Amazon announces Redshift ML during re:Invent 2020, introducing database professionals to the world of machine learning through SQL.

Photo by fabioha on Unsplash

Throughout the years, Amazon continues to add and improve on their current stack of machine learning (ML) related services bringing ML capabilities closer to more and more people. To highlight a few, in 2017, AWS unveiled Amazon SageMaker — a service that looked to aid users throughout their entire ML model building and deployment process. In early 2020, Amazon launched Aurora ML; the service allowed Aurora database users to utilise SQL syntax to make predictions using ML models deployed through SageMaker. …

Photo by twinsfisch on Unsplash

AWS Redshift Smart Pause and Resume

AWS Redshift Smart Pause and Resume is a serverless tool aimed to automate when to pause and resume a Redshift (single and multi-node) cluster. The tool makes use of a number of AWS services including Lambda Functions, Amazon Forecast, Step Functions and Cloudwatch Metrics and Events, and all are deployed together using the serverless framework.

What’s it for?

Last month AWS unveiled the ability to pause and resume Redshift clusters. Overall, this feature now allows users to completely shut down a Redshift cluster at times when it is not utilised, thus lessening the costs associated. This is particularly useful for Redshift clusters used…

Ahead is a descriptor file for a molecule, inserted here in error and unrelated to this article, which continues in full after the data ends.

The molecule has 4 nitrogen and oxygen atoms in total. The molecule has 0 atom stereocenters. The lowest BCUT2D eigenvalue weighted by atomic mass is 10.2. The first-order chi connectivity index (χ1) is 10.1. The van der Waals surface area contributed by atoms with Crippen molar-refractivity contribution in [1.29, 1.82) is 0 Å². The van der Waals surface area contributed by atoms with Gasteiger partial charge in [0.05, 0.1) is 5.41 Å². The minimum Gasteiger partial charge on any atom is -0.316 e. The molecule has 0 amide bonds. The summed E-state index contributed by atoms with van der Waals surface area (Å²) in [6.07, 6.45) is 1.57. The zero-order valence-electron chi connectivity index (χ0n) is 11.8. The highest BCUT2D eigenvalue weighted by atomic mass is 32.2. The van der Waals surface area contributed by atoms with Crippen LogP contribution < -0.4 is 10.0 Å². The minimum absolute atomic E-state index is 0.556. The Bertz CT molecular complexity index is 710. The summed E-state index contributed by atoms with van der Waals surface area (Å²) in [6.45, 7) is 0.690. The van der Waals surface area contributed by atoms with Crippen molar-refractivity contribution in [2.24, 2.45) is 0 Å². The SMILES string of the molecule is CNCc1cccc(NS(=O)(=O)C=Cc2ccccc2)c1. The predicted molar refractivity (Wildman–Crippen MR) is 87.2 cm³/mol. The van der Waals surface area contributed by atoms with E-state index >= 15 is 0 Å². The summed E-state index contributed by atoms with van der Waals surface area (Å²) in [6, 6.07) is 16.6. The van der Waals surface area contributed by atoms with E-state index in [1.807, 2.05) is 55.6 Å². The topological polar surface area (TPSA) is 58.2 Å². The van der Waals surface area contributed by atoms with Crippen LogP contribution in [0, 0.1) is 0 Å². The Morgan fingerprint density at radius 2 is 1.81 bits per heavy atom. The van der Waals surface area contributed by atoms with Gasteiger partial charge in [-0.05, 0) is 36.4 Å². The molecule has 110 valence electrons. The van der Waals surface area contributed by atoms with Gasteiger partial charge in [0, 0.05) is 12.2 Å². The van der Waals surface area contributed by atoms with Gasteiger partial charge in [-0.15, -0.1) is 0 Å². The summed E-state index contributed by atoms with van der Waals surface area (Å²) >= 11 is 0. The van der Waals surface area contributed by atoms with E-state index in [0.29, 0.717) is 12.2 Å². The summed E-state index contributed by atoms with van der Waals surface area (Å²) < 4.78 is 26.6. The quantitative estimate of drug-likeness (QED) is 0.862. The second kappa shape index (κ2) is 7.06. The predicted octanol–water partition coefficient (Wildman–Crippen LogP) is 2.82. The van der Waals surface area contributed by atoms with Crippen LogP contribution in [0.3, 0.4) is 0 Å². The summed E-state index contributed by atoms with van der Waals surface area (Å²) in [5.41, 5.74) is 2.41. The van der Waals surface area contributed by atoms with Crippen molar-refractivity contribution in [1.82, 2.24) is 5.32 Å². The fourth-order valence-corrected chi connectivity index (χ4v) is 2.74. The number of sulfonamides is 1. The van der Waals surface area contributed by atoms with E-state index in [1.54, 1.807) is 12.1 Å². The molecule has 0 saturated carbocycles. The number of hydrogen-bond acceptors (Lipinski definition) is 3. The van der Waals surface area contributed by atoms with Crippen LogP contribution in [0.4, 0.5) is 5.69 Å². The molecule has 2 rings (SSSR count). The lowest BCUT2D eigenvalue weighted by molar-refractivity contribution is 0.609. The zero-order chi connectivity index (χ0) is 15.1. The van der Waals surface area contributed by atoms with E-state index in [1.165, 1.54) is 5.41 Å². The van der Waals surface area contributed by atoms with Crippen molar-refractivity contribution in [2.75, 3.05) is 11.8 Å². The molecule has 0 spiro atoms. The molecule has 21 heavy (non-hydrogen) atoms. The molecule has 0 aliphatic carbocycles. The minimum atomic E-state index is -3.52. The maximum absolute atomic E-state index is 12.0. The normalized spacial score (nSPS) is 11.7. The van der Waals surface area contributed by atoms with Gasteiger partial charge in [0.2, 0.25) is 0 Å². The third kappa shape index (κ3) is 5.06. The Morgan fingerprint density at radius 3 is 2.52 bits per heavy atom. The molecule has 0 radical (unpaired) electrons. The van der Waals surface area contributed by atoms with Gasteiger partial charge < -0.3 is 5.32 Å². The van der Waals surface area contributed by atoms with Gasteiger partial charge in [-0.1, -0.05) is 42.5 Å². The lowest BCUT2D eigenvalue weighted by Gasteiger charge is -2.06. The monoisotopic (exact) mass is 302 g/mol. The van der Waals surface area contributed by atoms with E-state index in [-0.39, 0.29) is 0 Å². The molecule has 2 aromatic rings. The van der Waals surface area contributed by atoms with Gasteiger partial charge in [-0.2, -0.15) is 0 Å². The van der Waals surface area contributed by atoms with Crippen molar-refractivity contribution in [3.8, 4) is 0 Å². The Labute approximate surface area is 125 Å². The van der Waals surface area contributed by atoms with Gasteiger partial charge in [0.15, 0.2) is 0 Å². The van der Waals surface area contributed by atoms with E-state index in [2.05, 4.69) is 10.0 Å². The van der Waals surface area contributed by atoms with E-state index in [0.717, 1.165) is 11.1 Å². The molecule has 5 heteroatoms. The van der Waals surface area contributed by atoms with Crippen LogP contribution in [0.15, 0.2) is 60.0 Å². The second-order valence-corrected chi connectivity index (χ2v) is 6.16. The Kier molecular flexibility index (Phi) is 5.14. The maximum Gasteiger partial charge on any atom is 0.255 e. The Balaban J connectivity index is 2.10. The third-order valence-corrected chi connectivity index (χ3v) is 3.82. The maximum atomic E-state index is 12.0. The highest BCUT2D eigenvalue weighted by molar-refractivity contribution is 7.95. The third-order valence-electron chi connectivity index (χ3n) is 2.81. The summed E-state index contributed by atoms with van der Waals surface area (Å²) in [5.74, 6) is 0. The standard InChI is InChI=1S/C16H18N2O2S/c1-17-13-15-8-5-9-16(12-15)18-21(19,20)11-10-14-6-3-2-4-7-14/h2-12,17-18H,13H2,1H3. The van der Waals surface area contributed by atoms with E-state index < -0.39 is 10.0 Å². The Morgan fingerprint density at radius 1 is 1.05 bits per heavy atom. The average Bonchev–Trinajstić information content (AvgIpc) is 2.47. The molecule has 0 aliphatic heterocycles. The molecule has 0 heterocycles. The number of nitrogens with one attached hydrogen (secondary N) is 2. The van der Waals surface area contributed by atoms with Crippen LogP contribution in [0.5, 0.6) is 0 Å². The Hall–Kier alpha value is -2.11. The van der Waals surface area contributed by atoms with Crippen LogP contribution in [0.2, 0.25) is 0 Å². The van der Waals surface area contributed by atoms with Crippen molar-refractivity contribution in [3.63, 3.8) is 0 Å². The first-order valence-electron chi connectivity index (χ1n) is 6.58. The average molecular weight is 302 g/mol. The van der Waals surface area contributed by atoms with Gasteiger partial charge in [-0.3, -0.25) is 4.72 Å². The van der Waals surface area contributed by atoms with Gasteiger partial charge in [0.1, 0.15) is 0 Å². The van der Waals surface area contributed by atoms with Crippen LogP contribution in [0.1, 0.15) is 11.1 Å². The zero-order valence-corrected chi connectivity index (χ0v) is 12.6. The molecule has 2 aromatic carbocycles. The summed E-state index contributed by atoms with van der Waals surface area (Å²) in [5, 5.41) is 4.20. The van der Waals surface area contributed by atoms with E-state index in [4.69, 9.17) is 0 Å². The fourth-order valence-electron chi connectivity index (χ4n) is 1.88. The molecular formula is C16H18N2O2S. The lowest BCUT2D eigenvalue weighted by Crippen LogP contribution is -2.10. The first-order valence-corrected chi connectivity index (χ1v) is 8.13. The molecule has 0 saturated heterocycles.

image source link

Recently, Amazon launched a new machine learning capability to Aurora Databases called Aurora Machine Learning. The introduction of this new feature now allows Aurora database users to call, make predictions and inferences with machine learning models by simply using SQL. Specifically, Amazon Comprehend can be called on text data to do sentiment analysis. Alternatively, custom-built machine learning models deployed through SageMaker can also be utilised to make predictions and inferences as well. Being able to do this does help with a number of different use cases such as product recommendation or customer churn analytics. Ultimately, in the end, I think…

Adelbert Choi

Data Engineer at Servian

Get the Medium app

A button that says 'Download on the App Store', and if clicked it will lead you to the iOS App store
A button that says 'Get it on, Google Play', and if clicked it will lead you to the Google Play store